Issue Brief

Kyoto Flexibility Mechanisms: Clean Development Mechanism and Joint Implementation

Nov 28, 2012 | Juha Siikamäki, Jeffrey Ferris, Clayton Munnings


The international agreements that attempt to control greenhouse gas (GHG) emissions are hierarchically structured (Wara 2006). The highest-level agreement—the U.N. Framework Convention on Climate Change (UNFCCC, or Convention)—adopts a goal of stabilizing “greenhouse gas concentrations in the atmosphere at a level that would prevent dangerous anthropogenic interference with the climate system” (United Nations 1992, 4). All major emitters and most other countries have ratified the UNFCCC. However, the Convention does not contain provisions that compel countries to take action. Rather, it lays out a process for negotiating protocols that might contain such provisions (Wara 2006). The first of these protocols was negotiated in Kyoto in 1997 (Wara 2006).

The Kyoto Protocol (KP) requires Annex B countries to reduce their aggregate GHG emissions by 4.2 percent on average for the period 2008-2012 relative to emissions in the base year, which in most cases is 1990 (Olivier et al. 2011). The target for the KP can be reached by reducing six GHGs—carbon dioxide (CO2), methane (CH4), nitrous oxide (N2O), hydrofluorocarbons (HFCs), perfluorocarbons (PFCs), and sulfur hexafluoride—in any combination (UNFCCC 1998). In addition, the KP allows participating countries to meet their targets through the use of three flexibility mechanisms: (a) purchasing assigned amount units (AAUs)—that is, emissions allowances under the KP—from other countries participating in the KP; (b) contributing to emissions-reducing projects in other Kyoto-participating countries and acquiring emissions reduction units (ERUs) through Joint Implementation (JI); and (c) contributing to emissions-reducing projects in countries not participating in the KP and acquiring certified emissions reductions (CERs) from the Clean Development Mechanism (CDM) (Lecocq and Ambrosi 2007).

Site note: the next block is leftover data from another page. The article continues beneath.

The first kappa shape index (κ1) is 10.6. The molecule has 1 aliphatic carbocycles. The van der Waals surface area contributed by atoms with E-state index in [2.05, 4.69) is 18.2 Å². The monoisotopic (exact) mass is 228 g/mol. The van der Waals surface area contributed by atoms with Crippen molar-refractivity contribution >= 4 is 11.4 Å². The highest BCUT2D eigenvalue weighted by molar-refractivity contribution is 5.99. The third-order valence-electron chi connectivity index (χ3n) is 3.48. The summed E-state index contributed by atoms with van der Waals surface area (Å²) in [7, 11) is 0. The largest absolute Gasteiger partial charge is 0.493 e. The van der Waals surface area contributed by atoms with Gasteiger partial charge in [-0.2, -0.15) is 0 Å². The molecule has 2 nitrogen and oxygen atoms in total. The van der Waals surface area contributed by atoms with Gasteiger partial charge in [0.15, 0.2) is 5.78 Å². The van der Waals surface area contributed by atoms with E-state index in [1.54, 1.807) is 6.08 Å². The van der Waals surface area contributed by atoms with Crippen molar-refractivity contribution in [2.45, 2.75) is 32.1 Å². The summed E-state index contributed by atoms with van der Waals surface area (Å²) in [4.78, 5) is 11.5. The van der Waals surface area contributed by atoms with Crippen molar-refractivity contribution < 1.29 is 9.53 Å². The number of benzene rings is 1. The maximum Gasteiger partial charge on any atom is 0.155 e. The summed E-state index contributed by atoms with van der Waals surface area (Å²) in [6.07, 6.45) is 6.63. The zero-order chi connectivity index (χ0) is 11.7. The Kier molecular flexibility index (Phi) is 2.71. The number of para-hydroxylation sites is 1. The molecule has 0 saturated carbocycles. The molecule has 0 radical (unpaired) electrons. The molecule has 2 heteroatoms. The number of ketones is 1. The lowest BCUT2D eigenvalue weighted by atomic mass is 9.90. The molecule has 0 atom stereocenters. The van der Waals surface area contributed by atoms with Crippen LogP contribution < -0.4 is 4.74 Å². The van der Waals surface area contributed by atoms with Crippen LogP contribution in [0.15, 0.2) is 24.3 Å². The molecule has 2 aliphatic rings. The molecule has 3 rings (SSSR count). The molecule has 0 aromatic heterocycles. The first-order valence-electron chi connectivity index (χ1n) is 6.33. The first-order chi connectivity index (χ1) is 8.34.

This backgrounder focuses on the CDM and JI mechanisms, which provide the flexibility to purchase carbon offsets. Section II provides background on the CDM and JI mechanisms. Section III describes the data available for the CDM and JI. Section IV describes current research on the CDM and JI and Section VI provides tables summarizing this research. Section V concludes and Section VI is a list of references.